(NaturalNews) As anyone who has shifted their paradigm and gone down the path of real, natural health in any area of their lives can attest, change not only can be difficult, but expensive as well. Sure, it's worth it long-term, but there is often a cost to every change we make, and it's not always money. Although there are always ways to make savvy purchases, buying organic is usually more expensive than conventional. The system has managed to attach social stigmas to those who wish to avoid or spread out vaccinations, eliminate fluoride from their water, or pursue natural healing methods in lieu of Big Medicine. The road to natural health, although well worth it, is often a lonely one, with long-term dividends that sometimes don't pay right away.
However, thankfully, some changes are easy. Some changes SAVE money right away. Some changes not only help the person making the change, but the environment as well. Get ready to investigate some money-saving lifestyle modifications you can make right now that will impact your life in a positive way AND benefit the world around you. They may not all be the most comfortable topics to write about, but each one is a change well worth exploring.
Here are four easy ways to live healthier, save money, and help the environment, all at the same time
1.) Install and use a bidet
- This is one of the easiest, yet most rewarding, changes you can make. Not only are bidets more hygienic and less irritating, but they also save a ton of toilet paper. Bidets gently clean, removing harmful bacteria instead of spreading it around which could potentially lead to hemorrhoids and bladder and urinary tract infections. Further, the hands-free aspect reduces the risk of germs inadvertently spreading in other ways. Bidets save time, money
, and effort, and do the 'job' better than toilet paper ever could, all for an easy install and under $100.
2.) Use a deodorant stone
- The search for a natural deodorant that actually WORKS is a daunting challenge for anyone who has tried. Parabens, aluminum chlorohydrate, aluminum zirconium, propylene glycol, and phthalates are all potentially toxic, cancer-causing ingredients found in conventional deodorants, but often the organic deodorants don't work as advertised. While deodorant stones do contain the questionable chemical compound alum, the choice between a long-lasting, environmentally friendly stone with one potentially questionable ingredient that actually keeps odors at bay versus the cornucopia of toxins in conventional deodorants is a pretty easy one to make.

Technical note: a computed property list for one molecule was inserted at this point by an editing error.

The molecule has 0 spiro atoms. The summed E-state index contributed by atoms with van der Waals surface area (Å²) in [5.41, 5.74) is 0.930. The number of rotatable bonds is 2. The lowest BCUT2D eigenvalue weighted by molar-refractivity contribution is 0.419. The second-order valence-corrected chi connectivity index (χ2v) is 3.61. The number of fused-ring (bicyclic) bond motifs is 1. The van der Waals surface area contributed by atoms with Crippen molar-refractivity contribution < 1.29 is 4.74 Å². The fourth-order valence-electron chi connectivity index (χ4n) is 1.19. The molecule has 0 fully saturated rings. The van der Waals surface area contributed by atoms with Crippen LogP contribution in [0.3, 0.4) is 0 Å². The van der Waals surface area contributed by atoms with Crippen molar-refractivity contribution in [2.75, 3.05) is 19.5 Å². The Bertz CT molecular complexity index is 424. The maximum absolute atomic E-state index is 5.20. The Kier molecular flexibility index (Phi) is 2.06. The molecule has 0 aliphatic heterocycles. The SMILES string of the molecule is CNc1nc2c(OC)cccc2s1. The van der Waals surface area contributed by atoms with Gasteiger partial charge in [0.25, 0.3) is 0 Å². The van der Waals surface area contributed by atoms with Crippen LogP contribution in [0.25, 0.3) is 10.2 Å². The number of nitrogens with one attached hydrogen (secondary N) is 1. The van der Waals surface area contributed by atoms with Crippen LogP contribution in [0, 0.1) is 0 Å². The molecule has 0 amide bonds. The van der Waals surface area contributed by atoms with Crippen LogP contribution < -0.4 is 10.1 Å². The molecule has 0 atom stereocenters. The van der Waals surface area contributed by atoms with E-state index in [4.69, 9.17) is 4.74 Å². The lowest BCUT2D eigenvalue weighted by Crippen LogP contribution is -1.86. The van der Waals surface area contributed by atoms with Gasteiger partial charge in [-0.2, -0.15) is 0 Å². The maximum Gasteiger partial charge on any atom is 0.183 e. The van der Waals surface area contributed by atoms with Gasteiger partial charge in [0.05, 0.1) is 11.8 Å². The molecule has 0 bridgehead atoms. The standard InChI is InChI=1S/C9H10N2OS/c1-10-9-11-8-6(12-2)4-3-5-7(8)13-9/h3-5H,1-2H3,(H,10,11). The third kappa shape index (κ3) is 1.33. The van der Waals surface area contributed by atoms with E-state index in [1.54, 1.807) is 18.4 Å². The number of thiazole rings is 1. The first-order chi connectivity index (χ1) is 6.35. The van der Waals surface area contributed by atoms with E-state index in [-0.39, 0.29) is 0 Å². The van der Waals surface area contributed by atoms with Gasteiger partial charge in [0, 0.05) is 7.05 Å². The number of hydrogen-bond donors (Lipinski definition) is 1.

3.) Filter your water
- Avoid fluoride, arsenic, chlorine, lead, and other toxins by purchasing and using a reverse osmosis water filtration system. The fact that you will save money
and won't be contributing water bottles to landfills or the Great Pacific Garbage Patch is a nice, added bonus.
4.) Ladies, use a feminine hygiene reusable cup
- Disposable tampons are not only laced with dangerous chemicals, but they also cause dryness and leave fibers behind. The daily risk of 'toxic shock' is well known, but most women do not consider the long-term risk associated with internal exposure to chlorine dioxide, chemically processed rayon, GMO cotton, and other potentially dangerous chemicals and ingredients. Further, disposable feminine hygiene products contribute billions of units a year to our landfills and oceans. A reusable cup is safe, effective, and can last up to 10 years.
These are just a few examples of the potential lifestyle modifications those on the path to natural
health have available to them, a few immediate, easy, and lasting changes that can be made that not only will make you feel better about your health, but the stewardship of your environment as well.Sources for this article include:http://biorelief.com/benefits-of-a-bidet/http://www.naturalnews.com/033364_deodorants_chemical_ingredients.htmlhttp://www.naturalnews.com/035866_garbage_floating_Pacific_Ocean.htmlhttp://www.naturalnews.com/034254_menstrual_cups_eco-friendly.htmlhttp://www.subtleenergysolutions.com/toxic-tampons.htmlAbout the author:
Scott is a blogger, writer, and researcher whose primary focus is how to raise healthy kids despite a system and status quo that makes it as difficult as possible. He and his wife, Kim, live in the hills of east Tennessee with their four small children. He holds an MBA from East Tennessee State University. Scott and Kim blog about parenting, marriage, healthy lifestyle, nutrition, and homesteading at www.amorefieldlife.com
. Connect with them on Facebook at www.facebook.com/amorefieldlife
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